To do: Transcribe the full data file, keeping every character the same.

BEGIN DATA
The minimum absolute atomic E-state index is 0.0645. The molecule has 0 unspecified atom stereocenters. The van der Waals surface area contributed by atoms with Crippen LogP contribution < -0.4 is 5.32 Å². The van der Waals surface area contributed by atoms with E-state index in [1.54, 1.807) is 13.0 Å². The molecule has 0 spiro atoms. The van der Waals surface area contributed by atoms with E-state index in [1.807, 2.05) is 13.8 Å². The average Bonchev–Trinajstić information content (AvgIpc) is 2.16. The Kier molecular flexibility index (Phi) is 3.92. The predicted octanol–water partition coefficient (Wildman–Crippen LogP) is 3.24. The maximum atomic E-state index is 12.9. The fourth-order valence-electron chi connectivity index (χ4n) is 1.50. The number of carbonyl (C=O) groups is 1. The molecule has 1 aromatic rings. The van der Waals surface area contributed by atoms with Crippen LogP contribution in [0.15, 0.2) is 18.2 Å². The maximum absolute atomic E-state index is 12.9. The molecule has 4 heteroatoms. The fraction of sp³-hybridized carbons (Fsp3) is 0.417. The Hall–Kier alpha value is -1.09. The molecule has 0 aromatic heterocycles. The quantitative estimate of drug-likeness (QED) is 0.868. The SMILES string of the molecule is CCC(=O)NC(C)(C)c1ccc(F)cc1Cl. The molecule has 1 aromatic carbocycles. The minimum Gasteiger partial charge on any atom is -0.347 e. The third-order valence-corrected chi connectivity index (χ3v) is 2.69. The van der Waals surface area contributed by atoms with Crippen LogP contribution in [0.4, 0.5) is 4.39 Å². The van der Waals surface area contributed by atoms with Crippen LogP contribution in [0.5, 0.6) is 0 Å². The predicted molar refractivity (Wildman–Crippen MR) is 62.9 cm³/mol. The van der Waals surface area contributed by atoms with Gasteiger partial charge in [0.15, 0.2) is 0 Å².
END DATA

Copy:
The minimum absolute atomic E-state index is 0.0645. The molecule has 0 unspecified atom stereocenters. The van der Waals surface area contributed by atoms with Crippen LogP contribution < -0.4 is 5.32 Å². The van der Waals surface area contributed by atoms with E-state index in [1.54, 1.807) is 13.0 Å². The molecule has 0 spiro atoms. The van der Waals surface area contributed by atoms with E-state index in [1.807, 2.05) is 13.8 Å². The average Bonchev–Trinajstić information content (AvgIpc) is 2.16. The Kier molecular flexibility index (Phi) is 3.92. The predicted octanol–water partition coefficient (Wildman–Crippen LogP) is 3.24. The maximum atomic E-state index is 12.9. The fourth-order valence-electron chi connectivity index (χ4n) is 1.50. The number of carbonyl (C=O) groups is 1. The molecule has 1 aromatic rings. The van der Waals surface area contributed by atoms with Crippen LogP contribution in [0.15, 0.2) is 18.2 Å². The maximum absolute atomic E-state index is 12.9. The molecule has 4 heteroatoms. The fraction of sp³-hybridized carbons (Fsp3) is 0.417. The Hall–Kier alpha value is -1.09. The molecule has 0 aromatic heterocycles. The quantitative estimate of drug-likeness (QED) is 0.868. The SMILES string of the molecule is CCC(=O)NC(C)(C)c1ccc(F)cc1Cl. The molecule has 1 aromatic carbocycles. The minimum Gasteiger partial charge on any atom is -0.347 e. The third-order valence-corrected chi connectivity index (χ3v) is 2.69. The van der Waals surface area contributed by atoms with Crippen LogP contribution in [0.4, 0.5) is 4.39 Å². The van der Waals surface area contributed by atoms with Crippen LogP contribution in [0.5, 0.6) is 0 Å². The predicted molar refractivity (Wildman–Crippen MR) is 62.9 cm³/mol. The van der Waals surface area contributed by atoms with Gasteiger partial charge in [0.15, 0.2) is 0 Å².